East Moline, Illinois (KWQC)-All things considered, Quad Cities Marathon Director Joe Moreno is excited about the 2021 event.
“You know we had a great event, the weather was good, there were no trains, the results were good, there were a lot of public relations, and everyone had a great time,” Moreno said.
However, in the men’s marathon, when front runners Elijah Mwangangi Saolo and Luke Kibet took the lead in the middle of the race, a volunteer cyclist who guided the elite group made a wrong turn. Saolo and Kibet followed the rider and left the “clearly marked” and “correctly marked” route defined by Moreno and turned to the half marathon route instead of the marathon route. Due to the deviation, both players were disqualified from the competition.
Moreno said: “Unfortunately, one of our cyclists took a turn, and our two front runners also took a turn.” “This is not the first and it will not be the last marathon. .”
At the time of disqualification, the men’s champion Tyler Pence was about 20 seconds behind Salo and Kibet. Pence completed the third fastest game in history with a time of 2:15:06.
Pence on Facebook on Tuesday, Shared a photo with Saolo and Kibet after the game, with the caption “Who ever thought I would be torn apart because I turned right in a marathon. This is what the media will not show, three people who respect each other All three of them understand that these mistakes occurred in road racing. All three of them received bonuses. All three wished each other good luck in future races!”
Moreno said: “He (Pence) did not win by default. He ran very well, his speed reached a record level, and he has the ability to break our record,” Moreno said, “In this case, He deserves to win this game.”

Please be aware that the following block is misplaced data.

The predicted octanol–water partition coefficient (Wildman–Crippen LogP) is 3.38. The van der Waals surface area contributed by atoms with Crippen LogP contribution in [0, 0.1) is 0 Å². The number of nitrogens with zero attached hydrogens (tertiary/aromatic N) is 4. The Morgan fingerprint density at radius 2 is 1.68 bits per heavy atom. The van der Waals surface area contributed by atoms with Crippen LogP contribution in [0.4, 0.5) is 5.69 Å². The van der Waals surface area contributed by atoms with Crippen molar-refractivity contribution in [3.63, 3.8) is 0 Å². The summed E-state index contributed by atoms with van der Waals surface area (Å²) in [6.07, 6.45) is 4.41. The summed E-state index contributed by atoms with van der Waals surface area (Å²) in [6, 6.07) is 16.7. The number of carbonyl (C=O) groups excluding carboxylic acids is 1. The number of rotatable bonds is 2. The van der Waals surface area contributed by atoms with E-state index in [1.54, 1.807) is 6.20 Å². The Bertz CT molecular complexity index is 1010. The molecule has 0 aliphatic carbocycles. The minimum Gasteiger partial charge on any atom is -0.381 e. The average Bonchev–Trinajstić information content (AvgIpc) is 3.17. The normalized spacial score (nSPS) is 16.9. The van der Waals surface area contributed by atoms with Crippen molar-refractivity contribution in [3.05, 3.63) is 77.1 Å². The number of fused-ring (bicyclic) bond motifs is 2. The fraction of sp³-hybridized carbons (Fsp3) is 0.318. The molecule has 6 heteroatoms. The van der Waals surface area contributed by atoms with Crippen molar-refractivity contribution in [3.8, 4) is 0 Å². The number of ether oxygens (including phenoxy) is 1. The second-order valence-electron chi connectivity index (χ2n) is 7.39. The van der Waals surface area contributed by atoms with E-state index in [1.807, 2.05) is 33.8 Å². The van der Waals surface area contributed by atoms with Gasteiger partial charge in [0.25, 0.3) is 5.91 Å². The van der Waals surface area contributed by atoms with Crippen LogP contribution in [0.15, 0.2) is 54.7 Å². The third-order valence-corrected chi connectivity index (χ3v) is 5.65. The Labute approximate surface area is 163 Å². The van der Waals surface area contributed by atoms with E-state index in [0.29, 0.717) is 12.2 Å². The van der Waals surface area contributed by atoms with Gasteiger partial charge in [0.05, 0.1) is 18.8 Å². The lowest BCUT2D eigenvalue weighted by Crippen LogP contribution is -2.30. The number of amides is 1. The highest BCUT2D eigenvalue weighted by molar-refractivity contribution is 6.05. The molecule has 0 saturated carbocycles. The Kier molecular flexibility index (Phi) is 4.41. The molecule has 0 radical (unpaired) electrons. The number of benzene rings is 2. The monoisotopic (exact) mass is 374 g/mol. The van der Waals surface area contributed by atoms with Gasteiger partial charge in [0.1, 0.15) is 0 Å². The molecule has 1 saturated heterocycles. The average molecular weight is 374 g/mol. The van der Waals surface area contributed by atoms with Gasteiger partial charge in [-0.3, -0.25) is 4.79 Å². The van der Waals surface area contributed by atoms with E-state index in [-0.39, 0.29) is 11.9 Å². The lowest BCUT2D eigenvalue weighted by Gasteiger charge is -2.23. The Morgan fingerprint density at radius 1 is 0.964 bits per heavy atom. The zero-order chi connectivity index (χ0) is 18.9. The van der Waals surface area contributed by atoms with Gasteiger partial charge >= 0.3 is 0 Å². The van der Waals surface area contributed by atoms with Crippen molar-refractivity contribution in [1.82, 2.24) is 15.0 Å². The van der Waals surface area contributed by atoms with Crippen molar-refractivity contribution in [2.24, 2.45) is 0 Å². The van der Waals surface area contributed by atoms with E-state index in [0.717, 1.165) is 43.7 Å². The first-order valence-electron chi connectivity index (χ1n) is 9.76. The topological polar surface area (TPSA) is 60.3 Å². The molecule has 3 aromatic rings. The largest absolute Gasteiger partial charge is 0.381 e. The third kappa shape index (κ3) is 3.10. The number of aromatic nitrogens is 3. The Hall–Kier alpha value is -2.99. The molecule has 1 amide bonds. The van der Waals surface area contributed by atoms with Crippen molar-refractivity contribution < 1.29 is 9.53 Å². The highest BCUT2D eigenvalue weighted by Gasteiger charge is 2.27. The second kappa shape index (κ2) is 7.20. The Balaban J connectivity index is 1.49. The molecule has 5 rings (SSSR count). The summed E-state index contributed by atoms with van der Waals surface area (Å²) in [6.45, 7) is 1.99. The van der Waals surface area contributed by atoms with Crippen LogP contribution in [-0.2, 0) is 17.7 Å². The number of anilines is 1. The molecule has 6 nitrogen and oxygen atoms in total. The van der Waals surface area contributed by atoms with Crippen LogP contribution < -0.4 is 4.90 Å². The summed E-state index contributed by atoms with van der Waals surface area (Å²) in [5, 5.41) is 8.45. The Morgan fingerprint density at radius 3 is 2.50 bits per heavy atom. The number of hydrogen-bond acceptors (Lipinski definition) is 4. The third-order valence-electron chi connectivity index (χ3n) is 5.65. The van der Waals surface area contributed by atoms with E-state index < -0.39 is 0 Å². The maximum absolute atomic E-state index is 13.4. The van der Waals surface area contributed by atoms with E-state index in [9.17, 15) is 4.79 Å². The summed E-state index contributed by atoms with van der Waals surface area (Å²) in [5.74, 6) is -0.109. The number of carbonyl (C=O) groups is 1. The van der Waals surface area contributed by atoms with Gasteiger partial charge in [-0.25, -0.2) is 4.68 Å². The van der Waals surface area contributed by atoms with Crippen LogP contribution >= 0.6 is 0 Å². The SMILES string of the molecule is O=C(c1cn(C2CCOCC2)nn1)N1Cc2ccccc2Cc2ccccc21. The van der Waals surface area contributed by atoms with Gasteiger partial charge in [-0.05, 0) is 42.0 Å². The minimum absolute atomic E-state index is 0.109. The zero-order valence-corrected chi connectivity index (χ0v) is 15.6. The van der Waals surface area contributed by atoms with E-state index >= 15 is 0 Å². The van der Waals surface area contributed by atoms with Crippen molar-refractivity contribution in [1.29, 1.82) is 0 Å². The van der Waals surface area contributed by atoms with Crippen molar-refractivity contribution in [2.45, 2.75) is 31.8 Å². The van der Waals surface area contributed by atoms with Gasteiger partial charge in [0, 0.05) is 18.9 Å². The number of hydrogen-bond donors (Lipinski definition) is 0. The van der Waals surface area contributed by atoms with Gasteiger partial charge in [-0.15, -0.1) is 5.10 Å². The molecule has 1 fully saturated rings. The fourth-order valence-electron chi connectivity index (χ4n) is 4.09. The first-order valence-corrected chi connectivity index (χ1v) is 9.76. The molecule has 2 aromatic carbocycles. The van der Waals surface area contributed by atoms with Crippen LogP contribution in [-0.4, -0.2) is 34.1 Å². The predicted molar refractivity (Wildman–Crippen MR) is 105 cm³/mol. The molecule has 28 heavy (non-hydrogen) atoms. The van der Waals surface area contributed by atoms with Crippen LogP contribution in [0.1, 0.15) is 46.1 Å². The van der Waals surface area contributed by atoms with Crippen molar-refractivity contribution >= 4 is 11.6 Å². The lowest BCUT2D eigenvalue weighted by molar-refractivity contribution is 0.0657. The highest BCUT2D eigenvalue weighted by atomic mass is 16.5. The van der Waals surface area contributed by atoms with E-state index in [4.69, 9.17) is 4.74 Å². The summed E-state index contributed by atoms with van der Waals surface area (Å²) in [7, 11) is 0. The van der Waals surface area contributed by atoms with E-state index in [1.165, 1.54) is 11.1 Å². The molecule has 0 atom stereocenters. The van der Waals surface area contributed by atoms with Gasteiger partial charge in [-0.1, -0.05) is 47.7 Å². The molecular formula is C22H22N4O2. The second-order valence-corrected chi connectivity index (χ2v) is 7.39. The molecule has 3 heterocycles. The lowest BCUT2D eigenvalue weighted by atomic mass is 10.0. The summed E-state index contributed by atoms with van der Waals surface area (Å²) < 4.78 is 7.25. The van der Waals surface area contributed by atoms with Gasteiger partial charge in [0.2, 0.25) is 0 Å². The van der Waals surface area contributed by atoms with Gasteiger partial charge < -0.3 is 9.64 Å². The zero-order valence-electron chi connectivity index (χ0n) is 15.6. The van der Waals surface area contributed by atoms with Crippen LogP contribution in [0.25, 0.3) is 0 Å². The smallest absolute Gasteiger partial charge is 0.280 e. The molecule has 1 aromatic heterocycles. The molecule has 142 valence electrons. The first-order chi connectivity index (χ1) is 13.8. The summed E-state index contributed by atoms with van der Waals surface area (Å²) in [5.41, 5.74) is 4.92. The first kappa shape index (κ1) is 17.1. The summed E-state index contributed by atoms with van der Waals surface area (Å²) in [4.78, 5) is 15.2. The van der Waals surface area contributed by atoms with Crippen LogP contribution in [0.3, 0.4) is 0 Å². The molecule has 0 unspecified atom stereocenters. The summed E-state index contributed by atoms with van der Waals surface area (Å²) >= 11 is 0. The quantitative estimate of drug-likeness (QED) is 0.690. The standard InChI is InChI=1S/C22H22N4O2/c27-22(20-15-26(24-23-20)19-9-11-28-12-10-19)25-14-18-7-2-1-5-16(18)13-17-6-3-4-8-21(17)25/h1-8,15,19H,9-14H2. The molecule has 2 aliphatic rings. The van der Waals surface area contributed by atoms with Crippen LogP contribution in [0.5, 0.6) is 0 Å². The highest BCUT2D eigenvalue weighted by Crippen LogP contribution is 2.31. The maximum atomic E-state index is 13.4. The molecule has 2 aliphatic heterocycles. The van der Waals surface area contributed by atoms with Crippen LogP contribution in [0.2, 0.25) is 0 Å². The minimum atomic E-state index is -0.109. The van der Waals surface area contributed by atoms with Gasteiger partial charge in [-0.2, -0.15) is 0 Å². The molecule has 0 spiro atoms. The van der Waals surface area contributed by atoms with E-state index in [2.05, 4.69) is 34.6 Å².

As the winner, Pence received a cash prize of US$3,000. After review, even after being disqualified, Saolo and Kibet each received a reward of $2,000. Moreno estimates that unless they turn the wrong lap, all three contestants will be ranked high enough to earn cash prizes.
“We compensated the two elite runners who didn’t run well. We didn’t have to do this. We could easily say,’Well, you went crazy during bad turns. Everything is fine. You participated in the evening. Before a course meeting, it was your fault, and we don’t want to do that,” Moreno said. “We chose to compensate for the mistakes made by their bikers.”
Moreno added that these errors often occur in long distance races such as marathons.
“You think this is a bad situation, but it can happen in any game at any time,” Moreno said. “This is not the first time, and it will not be the last marathon.”
As for the cyclists, Moreno said they felt “remorse” for this situation, and as they progressed, Marathon said they would choose volunteer guides more carefully.
“When you have 1,500 volunteers, this is a big responsibility. You will feel that you have trained them enough. They know their responsibilities. They will do their work correctly, but things will happen. There,” Moreno said. “It only takes a moment of wrong decision to make this happen.”
Moreno said: “I just hope that the community will respect the occurrence of such things.”
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